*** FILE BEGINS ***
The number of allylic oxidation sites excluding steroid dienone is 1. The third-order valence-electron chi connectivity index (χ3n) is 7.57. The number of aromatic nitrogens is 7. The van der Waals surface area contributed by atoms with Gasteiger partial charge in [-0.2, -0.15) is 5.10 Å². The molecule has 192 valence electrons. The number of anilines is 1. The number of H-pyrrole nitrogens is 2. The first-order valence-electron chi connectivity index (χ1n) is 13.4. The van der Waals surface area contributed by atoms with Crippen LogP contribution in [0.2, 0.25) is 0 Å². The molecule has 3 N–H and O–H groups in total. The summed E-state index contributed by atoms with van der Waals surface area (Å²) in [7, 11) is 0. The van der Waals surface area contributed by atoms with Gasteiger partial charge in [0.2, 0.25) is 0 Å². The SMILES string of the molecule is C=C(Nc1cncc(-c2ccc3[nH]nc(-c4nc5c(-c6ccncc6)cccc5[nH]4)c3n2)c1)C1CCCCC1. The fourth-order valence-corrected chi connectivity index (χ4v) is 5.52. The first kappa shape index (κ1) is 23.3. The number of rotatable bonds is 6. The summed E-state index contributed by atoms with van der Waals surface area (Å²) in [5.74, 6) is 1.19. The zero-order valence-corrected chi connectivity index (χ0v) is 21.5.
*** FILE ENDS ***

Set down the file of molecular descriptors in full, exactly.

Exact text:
The number of allylic oxidation sites excluding steroid dienone is 1. The third-order valence-electron chi connectivity index (χ3n) is 7.57. The number of aromatic nitrogens is 7. The van der Waals surface area contributed by atoms with Gasteiger partial charge in [-0.2, -0.15) is 5.10 Å². The molecule has 192 valence electrons. The number of anilines is 1. The number of H-pyrrole nitrogens is 2. The first-order valence-electron chi connectivity index (χ1n) is 13.4. The van der Waals surface area contributed by atoms with Crippen LogP contribution in [0.2, 0.25) is 0 Å². The molecule has 3 N–H and O–H groups in total. The summed E-state index contributed by atoms with van der Waals surface area (Å²) in [7, 11) is 0. The van der Waals surface area contributed by atoms with Gasteiger partial charge in [0.2, 0.25) is 0 Å². The SMILES string of the molecule is C=C(Nc1cncc(-c2ccc3[nH]nc(-c4nc5c(-c6ccncc6)cccc5[nH]4)c3n2)c1)C1CCCCC1. The fourth-order valence-corrected chi connectivity index (χ4v) is 5.52. The first kappa shape index (κ1) is 23.3. The number of rotatable bonds is 6. The summed E-state index contributed by atoms with van der Waals surface area (Å²) in [5.74, 6) is 1.19. The zero-order valence-corrected chi connectivity index (χ0v) is 21.5.